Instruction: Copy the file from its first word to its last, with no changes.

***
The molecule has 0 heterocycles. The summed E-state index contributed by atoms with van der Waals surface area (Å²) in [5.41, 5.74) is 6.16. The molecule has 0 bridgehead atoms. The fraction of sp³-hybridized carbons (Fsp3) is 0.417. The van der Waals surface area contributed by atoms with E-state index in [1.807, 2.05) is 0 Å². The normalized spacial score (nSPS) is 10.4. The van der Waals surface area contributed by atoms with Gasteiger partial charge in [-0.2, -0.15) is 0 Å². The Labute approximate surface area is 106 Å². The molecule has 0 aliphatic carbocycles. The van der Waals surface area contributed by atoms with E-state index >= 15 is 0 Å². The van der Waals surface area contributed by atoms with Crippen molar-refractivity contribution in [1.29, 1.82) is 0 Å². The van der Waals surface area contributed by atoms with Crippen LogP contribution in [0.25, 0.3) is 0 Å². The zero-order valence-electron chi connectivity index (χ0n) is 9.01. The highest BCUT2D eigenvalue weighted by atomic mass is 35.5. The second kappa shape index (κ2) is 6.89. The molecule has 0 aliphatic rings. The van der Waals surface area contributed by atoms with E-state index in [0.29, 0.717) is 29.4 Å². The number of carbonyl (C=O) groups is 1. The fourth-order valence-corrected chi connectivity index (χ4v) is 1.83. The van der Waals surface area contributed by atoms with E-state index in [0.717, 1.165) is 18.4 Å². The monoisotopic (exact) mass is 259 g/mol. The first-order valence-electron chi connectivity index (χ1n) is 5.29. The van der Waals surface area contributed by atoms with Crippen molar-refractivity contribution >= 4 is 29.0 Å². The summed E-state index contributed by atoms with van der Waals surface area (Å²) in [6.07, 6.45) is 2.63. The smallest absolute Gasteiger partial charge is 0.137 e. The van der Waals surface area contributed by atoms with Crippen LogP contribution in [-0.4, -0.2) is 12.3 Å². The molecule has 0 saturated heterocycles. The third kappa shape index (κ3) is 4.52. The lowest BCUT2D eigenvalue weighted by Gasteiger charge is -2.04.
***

The molecule has 0 heterocycles. The summed E-state index contributed by atoms with van der Waals surface area (Å²) in [5.41, 5.74) is 6.16. The molecule has 0 bridgehead atoms. The fraction of sp³-hybridized carbons (Fsp3) is 0.417. The van der Waals surface area contributed by atoms with E-state index in [1.807, 2.05) is 0 Å². The normalized spacial score (nSPS) is 10.4. The van der Waals surface area contributed by atoms with Gasteiger partial charge in [-0.2, -0.15) is 0 Å². The Labute approximate surface area is 106 Å². The molecule has 0 aliphatic carbocycles. The van der Waals surface area contributed by atoms with E-state index >= 15 is 0 Å². The van der Waals surface area contributed by atoms with Crippen molar-refractivity contribution in [1.29, 1.82) is 0 Å². The van der Waals surface area contributed by atoms with Crippen LogP contribution in [0.25, 0.3) is 0 Å². The zero-order valence-electron chi connectivity index (χ0n) is 9.01. The highest BCUT2D eigenvalue weighted by atomic mass is 35.5. The second kappa shape index (κ2) is 6.89. The molecule has 0 aliphatic rings. The van der Waals surface area contributed by atoms with E-state index in [0.29, 0.717) is 29.4 Å². The number of carbonyl (C=O) groups is 1. The fourth-order valence-corrected chi connectivity index (χ4v) is 1.83. The van der Waals surface area contributed by atoms with E-state index in [0.717, 1.165) is 18.4 Å². The monoisotopic (exact) mass is 259 g/mol. The first-order valence-electron chi connectivity index (χ1n) is 5.29. The van der Waals surface area contributed by atoms with Crippen molar-refractivity contribution >= 4 is 29.0 Å². The summed E-state index contributed by atoms with van der Waals surface area (Å²) in [6.07, 6.45) is 2.63. The smallest absolute Gasteiger partial charge is 0.137 e. The van der Waals surface area contributed by atoms with Crippen LogP contribution in [-0.4, -0.2) is 12.3 Å². The molecule has 0 saturated heterocycles. The third kappa shape index (κ3) is 4.52. The lowest BCUT2D eigenvalue weighted by Gasteiger charge is -2.04.